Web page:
Amit Varma is a writer based in Mumbai. He worked in journalism for over a decade, and won the Bastiat Prize for Journalism in 2007. His bestselling novel, My Friend Sancho, was published in 2009. He is best known for his blog, India Uncut. These days, he makes his living playing poker as he works on his second novel.
My first book, My Friend Sancho, was published in May 2009, and went on to become the biggest selling debut novel released that year in India. It is a contemporary love story set in Mumbai, and had earlier been longlisted for the Man Asian Literary Prize 2008. To learn more about the book, click here.
If you're interested, do join the Facebook group for My Friend Sancho
Click here for more about my publisher, Hachette India.
My posts on India Uncut about My Friend Sancho can be found here.
A few days ago, discussing an MP who wanted Sach Ka Saamna to be banned, I wrote:
If [Samajwadi Party MP Kamal] Akhtar is so disturbed by Sach Ka Saamna, I have a suggestion for him—change the channel.
And today, Indian Express reports:
Delhi High Court today threw out two petitions against the game show Sach ka Saamna, saying “moral policing” was not its job, and advised those offended by the show to turn off their TVs.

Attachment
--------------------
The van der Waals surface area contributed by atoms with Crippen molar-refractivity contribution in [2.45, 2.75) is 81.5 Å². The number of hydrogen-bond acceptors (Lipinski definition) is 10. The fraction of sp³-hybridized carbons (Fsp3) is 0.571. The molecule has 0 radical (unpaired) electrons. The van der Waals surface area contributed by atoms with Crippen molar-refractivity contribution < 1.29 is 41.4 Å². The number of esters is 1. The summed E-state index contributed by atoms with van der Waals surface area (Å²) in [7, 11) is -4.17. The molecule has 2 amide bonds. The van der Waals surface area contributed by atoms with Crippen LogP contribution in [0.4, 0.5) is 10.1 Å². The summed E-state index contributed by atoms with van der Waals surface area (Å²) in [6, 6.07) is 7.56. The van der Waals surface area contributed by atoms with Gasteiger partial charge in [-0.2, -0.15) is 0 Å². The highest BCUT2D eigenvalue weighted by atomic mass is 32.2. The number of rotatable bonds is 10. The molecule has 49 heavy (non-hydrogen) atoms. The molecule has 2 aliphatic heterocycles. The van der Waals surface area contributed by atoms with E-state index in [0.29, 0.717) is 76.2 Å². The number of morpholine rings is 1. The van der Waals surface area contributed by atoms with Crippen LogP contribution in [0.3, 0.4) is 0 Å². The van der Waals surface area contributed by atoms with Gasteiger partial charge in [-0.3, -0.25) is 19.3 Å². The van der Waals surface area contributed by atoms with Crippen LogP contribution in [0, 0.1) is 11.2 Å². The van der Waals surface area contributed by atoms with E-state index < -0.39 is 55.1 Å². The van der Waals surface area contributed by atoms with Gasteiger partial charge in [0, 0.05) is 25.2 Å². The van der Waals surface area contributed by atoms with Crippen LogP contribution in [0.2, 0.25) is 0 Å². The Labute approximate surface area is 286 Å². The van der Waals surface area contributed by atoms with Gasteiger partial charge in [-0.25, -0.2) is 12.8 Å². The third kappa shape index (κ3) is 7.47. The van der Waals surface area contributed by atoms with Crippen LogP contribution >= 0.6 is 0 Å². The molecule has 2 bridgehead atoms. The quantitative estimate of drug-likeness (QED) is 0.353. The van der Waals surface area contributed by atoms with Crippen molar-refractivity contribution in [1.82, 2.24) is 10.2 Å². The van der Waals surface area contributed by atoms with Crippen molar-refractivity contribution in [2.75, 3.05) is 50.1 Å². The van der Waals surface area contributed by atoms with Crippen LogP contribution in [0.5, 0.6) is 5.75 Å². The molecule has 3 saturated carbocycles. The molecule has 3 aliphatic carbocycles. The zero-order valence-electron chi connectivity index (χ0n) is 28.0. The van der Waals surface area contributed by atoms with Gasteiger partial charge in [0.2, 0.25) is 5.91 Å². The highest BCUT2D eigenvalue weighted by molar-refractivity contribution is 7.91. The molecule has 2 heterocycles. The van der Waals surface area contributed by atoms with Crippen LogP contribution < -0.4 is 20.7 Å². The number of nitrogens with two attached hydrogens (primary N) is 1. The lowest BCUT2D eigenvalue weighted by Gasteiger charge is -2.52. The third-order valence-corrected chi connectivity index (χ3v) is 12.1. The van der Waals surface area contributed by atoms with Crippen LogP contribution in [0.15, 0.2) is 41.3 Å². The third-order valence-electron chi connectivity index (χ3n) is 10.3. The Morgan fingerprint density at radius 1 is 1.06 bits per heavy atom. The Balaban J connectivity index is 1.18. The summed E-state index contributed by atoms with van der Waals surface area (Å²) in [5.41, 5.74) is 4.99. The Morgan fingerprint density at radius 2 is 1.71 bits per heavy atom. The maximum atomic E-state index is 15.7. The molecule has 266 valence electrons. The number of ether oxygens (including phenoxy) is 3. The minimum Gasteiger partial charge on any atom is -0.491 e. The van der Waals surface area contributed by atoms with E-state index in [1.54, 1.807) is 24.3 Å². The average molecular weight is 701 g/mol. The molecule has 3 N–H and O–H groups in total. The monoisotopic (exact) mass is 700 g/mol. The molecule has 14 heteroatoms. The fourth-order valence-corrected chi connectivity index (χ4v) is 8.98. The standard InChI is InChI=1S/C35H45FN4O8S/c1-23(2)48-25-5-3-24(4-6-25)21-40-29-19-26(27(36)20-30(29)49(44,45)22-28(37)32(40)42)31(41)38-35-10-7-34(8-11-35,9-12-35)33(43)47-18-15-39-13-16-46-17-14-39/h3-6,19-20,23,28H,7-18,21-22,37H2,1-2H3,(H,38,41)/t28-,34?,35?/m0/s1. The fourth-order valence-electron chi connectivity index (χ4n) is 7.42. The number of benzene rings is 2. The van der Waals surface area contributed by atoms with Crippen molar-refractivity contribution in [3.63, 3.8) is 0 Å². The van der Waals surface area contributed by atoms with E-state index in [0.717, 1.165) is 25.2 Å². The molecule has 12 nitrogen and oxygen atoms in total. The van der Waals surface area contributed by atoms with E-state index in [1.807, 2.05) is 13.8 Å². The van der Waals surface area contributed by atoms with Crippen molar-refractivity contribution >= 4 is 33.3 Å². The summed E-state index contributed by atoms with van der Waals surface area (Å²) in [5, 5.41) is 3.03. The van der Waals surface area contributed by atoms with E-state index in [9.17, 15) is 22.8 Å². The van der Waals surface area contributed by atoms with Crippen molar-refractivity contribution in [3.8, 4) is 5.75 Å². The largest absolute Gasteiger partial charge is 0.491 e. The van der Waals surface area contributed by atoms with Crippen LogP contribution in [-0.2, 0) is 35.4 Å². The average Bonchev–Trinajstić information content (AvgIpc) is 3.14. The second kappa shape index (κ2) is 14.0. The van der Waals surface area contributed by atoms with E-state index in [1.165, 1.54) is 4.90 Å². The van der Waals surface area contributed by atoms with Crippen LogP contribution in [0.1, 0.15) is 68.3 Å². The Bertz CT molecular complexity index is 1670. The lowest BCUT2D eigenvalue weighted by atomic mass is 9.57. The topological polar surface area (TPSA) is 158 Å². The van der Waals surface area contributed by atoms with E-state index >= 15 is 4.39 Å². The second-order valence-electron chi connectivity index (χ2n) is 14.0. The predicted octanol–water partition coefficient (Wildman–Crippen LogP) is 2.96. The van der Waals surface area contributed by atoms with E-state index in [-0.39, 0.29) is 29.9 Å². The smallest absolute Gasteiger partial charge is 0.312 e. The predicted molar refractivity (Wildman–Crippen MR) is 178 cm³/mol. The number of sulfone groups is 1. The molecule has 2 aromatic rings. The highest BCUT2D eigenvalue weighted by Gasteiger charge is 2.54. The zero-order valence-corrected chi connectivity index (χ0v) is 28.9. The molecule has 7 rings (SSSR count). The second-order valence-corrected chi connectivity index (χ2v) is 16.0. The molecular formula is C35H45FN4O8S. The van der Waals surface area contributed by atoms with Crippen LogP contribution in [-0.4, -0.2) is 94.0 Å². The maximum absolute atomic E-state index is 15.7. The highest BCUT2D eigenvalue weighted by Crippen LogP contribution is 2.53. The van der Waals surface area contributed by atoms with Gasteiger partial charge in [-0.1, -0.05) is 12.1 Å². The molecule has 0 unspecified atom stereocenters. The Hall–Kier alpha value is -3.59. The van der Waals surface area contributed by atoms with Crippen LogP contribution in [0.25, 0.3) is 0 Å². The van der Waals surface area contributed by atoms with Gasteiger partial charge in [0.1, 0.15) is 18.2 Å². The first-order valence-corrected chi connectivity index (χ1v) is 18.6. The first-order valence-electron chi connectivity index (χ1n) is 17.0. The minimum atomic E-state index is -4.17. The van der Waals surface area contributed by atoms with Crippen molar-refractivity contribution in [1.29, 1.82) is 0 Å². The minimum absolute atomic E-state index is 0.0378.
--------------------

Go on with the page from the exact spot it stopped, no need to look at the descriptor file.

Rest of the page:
The judgment, ruling on a PIL against the show, is just as I’d have it:
There are far more serious problems in this country which we have to settle… Our culture is not so fragile that it would be affected by one TV programme.
I am not sure whether the show has brought out the truth of many people but it is certain that it has brought out the hypocrisy of various ministers and parliamentarians.
Bravo. Given that the recent landmark judgment to decriminalize homosexuality was also delivered by the Delhi High Court, much admiration comes. Would it be self-aggrandizement to call those judgments wise and enlightened simply because I agree with them? I’ll take that risk.
(IE link via separate emails from Aadisht and Sidved.)
Sita Sings the Blues: The Greatest Break-Up Story Ever Told
Dev.D doesn't flinch from depicting the individual’s downward spiral
9 across: Van Morrison classic from Moondance (7)
6 down: Order beginning with ‘A’ (12)